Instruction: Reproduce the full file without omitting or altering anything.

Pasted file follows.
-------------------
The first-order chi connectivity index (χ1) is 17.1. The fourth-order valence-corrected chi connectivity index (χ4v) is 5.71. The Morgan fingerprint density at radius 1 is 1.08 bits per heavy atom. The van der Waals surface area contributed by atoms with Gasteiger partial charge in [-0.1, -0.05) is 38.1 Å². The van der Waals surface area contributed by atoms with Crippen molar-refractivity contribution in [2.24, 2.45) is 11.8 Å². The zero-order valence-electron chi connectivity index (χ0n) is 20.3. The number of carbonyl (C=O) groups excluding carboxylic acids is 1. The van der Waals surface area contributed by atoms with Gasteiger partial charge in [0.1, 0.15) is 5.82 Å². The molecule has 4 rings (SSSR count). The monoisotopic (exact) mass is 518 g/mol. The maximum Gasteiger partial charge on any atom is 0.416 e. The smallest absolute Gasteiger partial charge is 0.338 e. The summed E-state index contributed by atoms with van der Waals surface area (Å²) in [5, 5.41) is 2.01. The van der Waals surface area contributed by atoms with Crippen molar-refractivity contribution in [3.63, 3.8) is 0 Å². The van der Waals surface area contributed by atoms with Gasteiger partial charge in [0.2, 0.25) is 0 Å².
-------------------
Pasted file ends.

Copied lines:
The first-order chi connectivity index (χ1) is 17.1. The fourth-order valence-corrected chi connectivity index (χ4v) is 5.71. The Morgan fingerprint density at radius 1 is 1.08 bits per heavy atom. The van der Waals surface area contributed by atoms with Gasteiger partial charge in [-0.1, -0.05) is 38.1 Å². The van der Waals surface area contributed by atoms with Crippen molar-refractivity contribution in [2.24, 2.45) is 11.8 Å². The zero-order valence-electron chi connectivity index (χ0n) is 20.3. The number of carbonyl (C=O) groups excluding carboxylic acids is 1. The van der Waals surface area contributed by atoms with Gasteiger partial charge in [0.1, 0.15) is 5.82 Å². The molecule has 4 rings (SSSR count). The monoisotopic (exact) mass is 518 g/mol. The maximum Gasteiger partial charge on any atom is 0.416 e. The smallest absolute Gasteiger partial charge is 0.338 e. The summed E-state index contributed by atoms with van der Waals surface area (Å²) in [5, 5.41) is 2.01. The van der Waals surface area contributed by atoms with Crippen molar-refractivity contribution in [3.63, 3.8) is 0 Å². The van der Waals surface area contributed by atoms with Gasteiger partial charge in [0.2, 0.25) is 0 Å².